Once again, the calendar has turned to the final page - the last month of the year. Sometimes I can’t help but feel amazed by how time is flying by nowadays. Is there something fundamentally wrong with our conceptual passage of time, or is it just because time is truly uncontrollable?

Anyway, just like in Mr Bublé’s lyrics, it's beginning to look a lot like Christmas here. The streets are full of sparkling lights, the shops are beautifully decorated, and everywhere the familiar rhythm of “Last Christmas” and “All I want for Christmas is you” are happily loudly turned on.

Last week I attended a public speaking event, in which an old gentleman told us about Christmas in the old days, when there’s nothing called central heating, when there was heavy proper Christmas-like snow in London (yes, when there was no sign of global warming yet), and the whole family stayed late in the living room - with the old hearth and fire - for Christmas, because it was too cold in the bedrooms. Grandpa and grandma busy telling stories, mom and aunties busy cooking and baking, and the house was really filled up with uplifting Christmas spirit.

That image is quite something, isn’t it?

By the way, I don’t know, but I think there is something about the way grandpa and grandma tell stories, that we 30s to 50s really can’t imitate.

But I’m digressing again.

Often December is called the festive season, the month of partying. As what Seneca wrote in one of his letters:

The month is December, and the city is sweating, more than ever. License has been granted to public self-indulgence, and everywhere is a great din of preparations …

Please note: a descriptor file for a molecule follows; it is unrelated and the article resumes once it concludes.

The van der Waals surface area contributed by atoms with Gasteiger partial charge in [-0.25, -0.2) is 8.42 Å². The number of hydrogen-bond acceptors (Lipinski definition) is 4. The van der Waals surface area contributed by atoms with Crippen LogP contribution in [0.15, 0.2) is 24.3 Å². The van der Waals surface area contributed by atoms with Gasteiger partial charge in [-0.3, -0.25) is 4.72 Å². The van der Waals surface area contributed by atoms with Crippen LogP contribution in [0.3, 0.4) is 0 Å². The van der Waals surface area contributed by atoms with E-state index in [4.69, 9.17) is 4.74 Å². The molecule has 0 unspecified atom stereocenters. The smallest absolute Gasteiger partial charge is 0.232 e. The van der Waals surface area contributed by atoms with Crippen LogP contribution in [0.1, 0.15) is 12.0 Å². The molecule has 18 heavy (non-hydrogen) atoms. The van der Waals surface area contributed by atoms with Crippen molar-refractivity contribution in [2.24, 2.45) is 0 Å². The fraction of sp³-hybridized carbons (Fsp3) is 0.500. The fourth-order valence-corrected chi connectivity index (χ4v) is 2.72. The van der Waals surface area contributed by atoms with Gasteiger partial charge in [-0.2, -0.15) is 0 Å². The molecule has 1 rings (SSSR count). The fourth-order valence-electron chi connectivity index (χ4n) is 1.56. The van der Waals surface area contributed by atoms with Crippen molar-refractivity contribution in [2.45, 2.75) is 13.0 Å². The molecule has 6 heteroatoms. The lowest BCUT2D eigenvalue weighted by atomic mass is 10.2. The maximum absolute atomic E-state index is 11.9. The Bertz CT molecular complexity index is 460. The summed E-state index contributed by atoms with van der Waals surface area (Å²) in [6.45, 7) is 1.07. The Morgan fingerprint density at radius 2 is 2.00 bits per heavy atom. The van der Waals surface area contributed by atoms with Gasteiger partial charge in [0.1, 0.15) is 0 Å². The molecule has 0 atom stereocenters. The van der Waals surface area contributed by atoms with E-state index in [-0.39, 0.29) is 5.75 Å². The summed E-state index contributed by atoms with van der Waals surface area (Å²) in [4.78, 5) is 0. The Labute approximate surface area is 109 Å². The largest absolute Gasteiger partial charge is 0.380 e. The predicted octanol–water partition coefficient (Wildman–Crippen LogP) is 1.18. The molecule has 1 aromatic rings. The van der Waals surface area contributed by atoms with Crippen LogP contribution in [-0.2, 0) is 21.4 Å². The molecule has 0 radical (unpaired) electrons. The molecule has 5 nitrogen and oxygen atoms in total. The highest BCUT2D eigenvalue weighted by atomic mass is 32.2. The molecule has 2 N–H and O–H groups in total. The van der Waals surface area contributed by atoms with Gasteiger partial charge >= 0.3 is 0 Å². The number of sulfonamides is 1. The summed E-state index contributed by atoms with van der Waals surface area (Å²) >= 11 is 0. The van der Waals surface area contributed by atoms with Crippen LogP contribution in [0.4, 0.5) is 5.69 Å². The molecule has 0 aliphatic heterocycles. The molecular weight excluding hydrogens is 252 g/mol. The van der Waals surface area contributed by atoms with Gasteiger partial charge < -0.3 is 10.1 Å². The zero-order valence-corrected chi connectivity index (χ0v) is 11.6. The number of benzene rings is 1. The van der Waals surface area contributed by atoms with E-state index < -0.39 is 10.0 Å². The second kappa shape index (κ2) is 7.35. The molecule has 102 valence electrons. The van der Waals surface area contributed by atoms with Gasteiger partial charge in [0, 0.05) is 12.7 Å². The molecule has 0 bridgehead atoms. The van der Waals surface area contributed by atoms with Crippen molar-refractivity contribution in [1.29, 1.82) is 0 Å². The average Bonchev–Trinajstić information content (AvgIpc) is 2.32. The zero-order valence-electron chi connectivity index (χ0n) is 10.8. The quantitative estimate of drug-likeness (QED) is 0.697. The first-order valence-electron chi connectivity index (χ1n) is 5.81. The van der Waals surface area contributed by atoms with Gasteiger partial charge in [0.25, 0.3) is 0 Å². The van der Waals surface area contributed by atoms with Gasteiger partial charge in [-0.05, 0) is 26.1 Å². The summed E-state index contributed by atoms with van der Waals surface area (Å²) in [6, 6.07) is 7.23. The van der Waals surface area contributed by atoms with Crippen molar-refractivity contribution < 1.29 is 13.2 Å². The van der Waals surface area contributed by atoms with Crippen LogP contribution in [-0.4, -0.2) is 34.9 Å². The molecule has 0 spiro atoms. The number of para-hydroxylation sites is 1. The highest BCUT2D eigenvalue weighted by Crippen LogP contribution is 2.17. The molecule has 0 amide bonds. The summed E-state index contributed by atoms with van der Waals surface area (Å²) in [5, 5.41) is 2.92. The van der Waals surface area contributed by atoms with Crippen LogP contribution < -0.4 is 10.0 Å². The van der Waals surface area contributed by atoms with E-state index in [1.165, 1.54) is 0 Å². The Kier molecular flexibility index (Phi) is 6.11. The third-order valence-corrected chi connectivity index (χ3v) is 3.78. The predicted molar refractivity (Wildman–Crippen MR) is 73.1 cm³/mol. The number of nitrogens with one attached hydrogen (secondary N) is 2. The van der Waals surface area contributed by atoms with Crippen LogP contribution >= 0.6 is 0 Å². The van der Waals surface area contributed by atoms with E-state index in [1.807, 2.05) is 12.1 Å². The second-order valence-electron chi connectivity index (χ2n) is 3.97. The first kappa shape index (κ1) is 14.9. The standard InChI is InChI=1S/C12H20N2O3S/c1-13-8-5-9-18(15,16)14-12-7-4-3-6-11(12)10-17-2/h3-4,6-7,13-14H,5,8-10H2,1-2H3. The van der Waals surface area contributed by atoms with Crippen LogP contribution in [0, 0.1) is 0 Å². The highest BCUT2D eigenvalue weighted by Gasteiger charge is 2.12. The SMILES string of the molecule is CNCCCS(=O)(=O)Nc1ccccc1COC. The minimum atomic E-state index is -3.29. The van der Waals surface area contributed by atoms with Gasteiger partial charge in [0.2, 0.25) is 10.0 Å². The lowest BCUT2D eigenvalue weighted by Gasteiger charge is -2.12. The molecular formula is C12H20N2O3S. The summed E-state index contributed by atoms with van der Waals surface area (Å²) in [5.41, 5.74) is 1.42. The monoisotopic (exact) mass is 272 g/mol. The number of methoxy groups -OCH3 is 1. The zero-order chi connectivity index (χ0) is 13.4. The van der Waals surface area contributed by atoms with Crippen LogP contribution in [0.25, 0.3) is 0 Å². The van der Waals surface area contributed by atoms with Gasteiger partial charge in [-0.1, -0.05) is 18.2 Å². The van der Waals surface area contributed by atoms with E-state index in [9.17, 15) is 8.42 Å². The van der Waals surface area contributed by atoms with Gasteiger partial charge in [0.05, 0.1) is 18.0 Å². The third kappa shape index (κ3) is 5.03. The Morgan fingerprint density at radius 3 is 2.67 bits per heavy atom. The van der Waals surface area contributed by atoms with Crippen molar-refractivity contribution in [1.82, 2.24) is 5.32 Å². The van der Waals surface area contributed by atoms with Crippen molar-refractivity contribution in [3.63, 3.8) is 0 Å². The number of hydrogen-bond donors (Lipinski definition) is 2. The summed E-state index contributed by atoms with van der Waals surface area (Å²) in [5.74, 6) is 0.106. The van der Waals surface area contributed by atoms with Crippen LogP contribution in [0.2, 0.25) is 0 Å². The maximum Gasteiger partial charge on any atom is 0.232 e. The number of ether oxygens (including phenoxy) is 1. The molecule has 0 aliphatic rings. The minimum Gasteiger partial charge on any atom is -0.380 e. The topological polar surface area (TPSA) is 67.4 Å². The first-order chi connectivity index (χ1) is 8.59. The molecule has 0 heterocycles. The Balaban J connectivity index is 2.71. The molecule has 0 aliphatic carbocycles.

- Seneca, Moral Letters to Lucilius, Letter 18

Earlier this week we had our regular book club meeting, but the pub we often come to was so full of people that there’s no table for us at all. Hurriedly and somewhat pityingly for us, the waiter explained that those days you not only have to book the table, but have to deposit the money if you want to have it.

Luckily, after wandering around for a bit, we found a good place and the discussion went well.

However, this little ‘tradition’ of December partying really makes me think.

And don’t know why, but it seems to me that the more I see things around, the more I understands how wise Seneca’s words are:

... it may be that during these days, one ought more than ever to take charge of one’s mind, ordering it to abstain from pleasures just when everyone else is indulging in them. For if it does not proceed and is not enticed into those luxuries which lead to dissipation, it gives a very sure proof of its own strength
- Seneca, Moral Letters to Lucilius, Letter 18


And with that, really hope you all will have a happy, but more importantly, mindful festive season!

A Dreamer